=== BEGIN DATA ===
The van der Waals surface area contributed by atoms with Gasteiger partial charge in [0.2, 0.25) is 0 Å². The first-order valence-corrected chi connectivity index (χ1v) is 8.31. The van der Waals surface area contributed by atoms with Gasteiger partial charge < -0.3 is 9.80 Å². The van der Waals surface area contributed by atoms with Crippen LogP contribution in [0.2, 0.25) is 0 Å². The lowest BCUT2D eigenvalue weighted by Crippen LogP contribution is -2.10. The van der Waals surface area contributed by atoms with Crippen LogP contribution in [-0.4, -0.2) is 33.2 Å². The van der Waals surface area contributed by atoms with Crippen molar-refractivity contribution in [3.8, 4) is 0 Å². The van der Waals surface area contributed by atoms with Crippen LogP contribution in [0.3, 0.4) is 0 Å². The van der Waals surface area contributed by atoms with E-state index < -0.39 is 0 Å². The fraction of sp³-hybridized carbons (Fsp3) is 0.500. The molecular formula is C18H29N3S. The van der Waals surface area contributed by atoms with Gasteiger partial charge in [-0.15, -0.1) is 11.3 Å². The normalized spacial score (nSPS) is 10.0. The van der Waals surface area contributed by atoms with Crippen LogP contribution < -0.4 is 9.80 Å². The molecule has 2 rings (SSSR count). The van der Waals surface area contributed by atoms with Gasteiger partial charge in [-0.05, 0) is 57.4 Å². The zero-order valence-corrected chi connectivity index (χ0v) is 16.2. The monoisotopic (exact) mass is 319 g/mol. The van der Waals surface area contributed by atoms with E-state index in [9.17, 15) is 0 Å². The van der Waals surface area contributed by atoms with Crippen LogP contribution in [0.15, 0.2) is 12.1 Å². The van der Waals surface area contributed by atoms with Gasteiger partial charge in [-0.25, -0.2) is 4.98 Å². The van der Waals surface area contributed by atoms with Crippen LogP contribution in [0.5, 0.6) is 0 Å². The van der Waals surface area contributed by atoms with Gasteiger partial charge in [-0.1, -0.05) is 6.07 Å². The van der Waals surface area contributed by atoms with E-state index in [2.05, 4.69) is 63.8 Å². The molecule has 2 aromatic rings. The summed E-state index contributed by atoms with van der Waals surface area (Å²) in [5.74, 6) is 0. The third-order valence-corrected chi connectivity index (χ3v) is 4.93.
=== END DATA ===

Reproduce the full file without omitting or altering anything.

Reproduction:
The van der Waals surface area contributed by atoms with Gasteiger partial charge in [0.2, 0.25) is 0 Å². The first-order valence-corrected chi connectivity index (χ1v) is 8.31. The van der Waals surface area contributed by atoms with Gasteiger partial charge < -0.3 is 9.80 Å². The van der Waals surface area contributed by atoms with Crippen LogP contribution in [0.2, 0.25) is 0 Å². The lowest BCUT2D eigenvalue weighted by Crippen LogP contribution is -2.10. The van der Waals surface area contributed by atoms with Crippen LogP contribution in [-0.4, -0.2) is 33.2 Å². The van der Waals surface area contributed by atoms with Crippen molar-refractivity contribution in [3.8, 4) is 0 Å². The van der Waals surface area contributed by atoms with Crippen LogP contribution in [0.3, 0.4) is 0 Å². The van der Waals surface area contributed by atoms with E-state index < -0.39 is 0 Å². The fraction of sp³-hybridized carbons (Fsp3) is 0.500. The molecular formula is C18H29N3S. The van der Waals surface area contributed by atoms with Gasteiger partial charge in [-0.15, -0.1) is 11.3 Å². The normalized spacial score (nSPS) is 10.0. The van der Waals surface area contributed by atoms with Crippen LogP contribution < -0.4 is 9.80 Å². The molecule has 2 rings (SSSR count). The van der Waals surface area contributed by atoms with Gasteiger partial charge in [-0.05, 0) is 57.4 Å². The zero-order valence-corrected chi connectivity index (χ0v) is 16.2. The monoisotopic (exact) mass is 319 g/mol. The van der Waals surface area contributed by atoms with E-state index in [9.17, 15) is 0 Å². The van der Waals surface area contributed by atoms with Crippen LogP contribution in [0.15, 0.2) is 12.1 Å². The van der Waals surface area contributed by atoms with Gasteiger partial charge in [-0.25, -0.2) is 4.98 Å². The van der Waals surface area contributed by atoms with Crippen LogP contribution in [0.5, 0.6) is 0 Å². The van der Waals surface area contributed by atoms with Gasteiger partial charge in [-0.1, -0.05) is 6.07 Å². The van der Waals surface area contributed by atoms with E-state index in [2.05, 4.69) is 63.8 Å². The molecule has 2 aromatic rings. The summed E-state index contributed by atoms with van der Waals surface area (Å²) in [5.74, 6) is 0. The third-order valence-corrected chi connectivity index (χ3v) is 4.93.